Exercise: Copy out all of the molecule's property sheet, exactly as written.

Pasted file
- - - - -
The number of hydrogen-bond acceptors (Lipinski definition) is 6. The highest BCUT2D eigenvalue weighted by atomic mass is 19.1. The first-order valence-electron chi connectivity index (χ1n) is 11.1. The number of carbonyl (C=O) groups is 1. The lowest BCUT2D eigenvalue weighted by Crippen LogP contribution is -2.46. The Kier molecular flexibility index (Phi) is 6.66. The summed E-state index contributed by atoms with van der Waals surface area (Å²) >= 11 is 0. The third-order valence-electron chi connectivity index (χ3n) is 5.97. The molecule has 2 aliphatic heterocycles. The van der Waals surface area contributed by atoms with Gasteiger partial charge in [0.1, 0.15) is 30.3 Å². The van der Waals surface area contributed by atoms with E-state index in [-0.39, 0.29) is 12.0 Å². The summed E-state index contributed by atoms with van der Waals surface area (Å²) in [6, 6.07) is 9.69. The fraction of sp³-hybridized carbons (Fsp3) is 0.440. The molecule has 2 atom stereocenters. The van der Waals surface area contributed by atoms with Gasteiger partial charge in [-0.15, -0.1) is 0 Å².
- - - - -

The number of hydrogen-bond acceptors (Lipinski definition) is 6. The highest BCUT2D eigenvalue weighted by atomic mass is 19.1. The first-order valence-electron chi connectivity index (χ1n) is 11.1. The number of carbonyl (C=O) groups is 1. The lowest BCUT2D eigenvalue weighted by Crippen LogP contribution is -2.46. The Kier molecular flexibility index (Phi) is 6.66. The summed E-state index contributed by atoms with van der Waals surface area (Å²) >= 11 is 0. The third-order valence-electron chi connectivity index (χ3n) is 5.97. The molecule has 2 aliphatic heterocycles. The van der Waals surface area contributed by atoms with Gasteiger partial charge in [0.1, 0.15) is 30.3 Å². The van der Waals surface area contributed by atoms with E-state index in [-0.39, 0.29) is 12.0 Å². The summed E-state index contributed by atoms with van der Waals surface area (Å²) in [6, 6.07) is 9.69. The fraction of sp³-hybridized carbons (Fsp3) is 0.440. The molecule has 2 atom stereocenters. The van der Waals surface area contributed by atoms with Gasteiger partial charge in [-0.15, -0.1) is 0 Å².